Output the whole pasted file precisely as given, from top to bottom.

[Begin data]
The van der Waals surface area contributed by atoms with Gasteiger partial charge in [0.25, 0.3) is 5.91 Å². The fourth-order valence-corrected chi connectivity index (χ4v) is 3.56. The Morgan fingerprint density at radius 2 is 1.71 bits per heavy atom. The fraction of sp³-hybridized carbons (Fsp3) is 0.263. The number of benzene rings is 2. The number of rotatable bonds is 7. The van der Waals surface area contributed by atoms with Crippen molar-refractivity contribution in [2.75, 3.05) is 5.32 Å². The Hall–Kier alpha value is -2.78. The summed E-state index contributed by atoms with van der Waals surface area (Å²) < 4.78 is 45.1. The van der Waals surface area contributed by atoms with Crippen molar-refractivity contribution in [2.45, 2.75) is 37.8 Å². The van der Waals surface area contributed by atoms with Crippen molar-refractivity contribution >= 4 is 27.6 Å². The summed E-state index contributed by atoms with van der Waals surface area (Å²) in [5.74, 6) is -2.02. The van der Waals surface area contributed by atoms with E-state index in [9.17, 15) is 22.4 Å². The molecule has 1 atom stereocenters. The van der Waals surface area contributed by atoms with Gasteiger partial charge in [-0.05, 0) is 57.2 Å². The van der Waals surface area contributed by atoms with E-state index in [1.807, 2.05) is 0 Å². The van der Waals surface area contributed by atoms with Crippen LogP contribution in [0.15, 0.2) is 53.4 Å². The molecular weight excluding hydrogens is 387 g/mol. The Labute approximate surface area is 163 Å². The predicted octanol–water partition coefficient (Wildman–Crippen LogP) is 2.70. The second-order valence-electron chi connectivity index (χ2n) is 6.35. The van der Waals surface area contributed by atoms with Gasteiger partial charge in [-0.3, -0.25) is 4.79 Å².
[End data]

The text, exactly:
The van der Waals surface area contributed by atoms with Gasteiger partial charge in [0.25, 0.3) is 5.91 Å². The fourth-order valence-corrected chi connectivity index (χ4v) is 3.56. The Morgan fingerprint density at radius 2 is 1.71 bits per heavy atom. The fraction of sp³-hybridized carbons (Fsp3) is 0.263. The number of benzene rings is 2. The number of rotatable bonds is 7. The van der Waals surface area contributed by atoms with Crippen molar-refractivity contribution in [2.75, 3.05) is 5.32 Å². The Hall–Kier alpha value is -2.78. The summed E-state index contributed by atoms with van der Waals surface area (Å²) < 4.78 is 45.1. The van der Waals surface area contributed by atoms with Crippen molar-refractivity contribution in [2.45, 2.75) is 37.8 Å². The van der Waals surface area contributed by atoms with Crippen molar-refractivity contribution >= 4 is 27.6 Å². The summed E-state index contributed by atoms with van der Waals surface area (Å²) in [5.74, 6) is -2.02. The van der Waals surface area contributed by atoms with E-state index in [9.17, 15) is 22.4 Å². The molecule has 1 atom stereocenters. The van der Waals surface area contributed by atoms with Gasteiger partial charge in [-0.05, 0) is 57.2 Å². The van der Waals surface area contributed by atoms with E-state index in [1.807, 2.05) is 0 Å². The van der Waals surface area contributed by atoms with Crippen LogP contribution in [0.15, 0.2) is 53.4 Å². The molecular weight excluding hydrogens is 387 g/mol. The Labute approximate surface area is 163 Å². The predicted octanol–water partition coefficient (Wildman–Crippen LogP) is 2.70. The second-order valence-electron chi connectivity index (χ2n) is 6.35. The van der Waals surface area contributed by atoms with Gasteiger partial charge in [-0.3, -0.25) is 4.79 Å².